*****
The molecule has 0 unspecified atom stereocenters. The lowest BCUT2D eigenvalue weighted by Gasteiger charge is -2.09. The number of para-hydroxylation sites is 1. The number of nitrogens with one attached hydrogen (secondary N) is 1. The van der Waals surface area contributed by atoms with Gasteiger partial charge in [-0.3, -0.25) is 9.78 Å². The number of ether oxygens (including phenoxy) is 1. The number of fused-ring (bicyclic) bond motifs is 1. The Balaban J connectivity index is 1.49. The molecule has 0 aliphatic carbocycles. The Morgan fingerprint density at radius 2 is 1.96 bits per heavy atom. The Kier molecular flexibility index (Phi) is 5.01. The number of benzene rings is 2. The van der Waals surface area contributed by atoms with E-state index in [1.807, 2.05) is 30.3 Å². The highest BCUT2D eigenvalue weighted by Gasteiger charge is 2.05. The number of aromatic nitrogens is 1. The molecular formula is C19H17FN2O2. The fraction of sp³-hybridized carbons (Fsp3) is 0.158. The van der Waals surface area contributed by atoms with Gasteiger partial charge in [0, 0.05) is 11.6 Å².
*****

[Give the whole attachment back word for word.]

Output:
The molecule has 0 unspecified atom stereocenters. The lowest BCUT2D eigenvalue weighted by Gasteiger charge is -2.09. The number of para-hydroxylation sites is 1. The number of nitrogens with one attached hydrogen (secondary N) is 1. The van der Waals surface area contributed by atoms with Gasteiger partial charge in [-0.3, -0.25) is 9.78 Å². The number of ether oxygens (including phenoxy) is 1. The number of fused-ring (bicyclic) bond motifs is 1. The Balaban J connectivity index is 1.49. The molecule has 0 aliphatic carbocycles. The Morgan fingerprint density at radius 2 is 1.96 bits per heavy atom. The Kier molecular flexibility index (Phi) is 5.01. The number of benzene rings is 2. The van der Waals surface area contributed by atoms with E-state index in [1.807, 2.05) is 30.3 Å². The highest BCUT2D eigenvalue weighted by Gasteiger charge is 2.05. The number of aromatic nitrogens is 1. The molecular formula is C19H17FN2O2. The fraction of sp³-hybridized carbons (Fsp3) is 0.158. The van der Waals surface area contributed by atoms with Gasteiger partial charge in [0, 0.05) is 11.6 Å².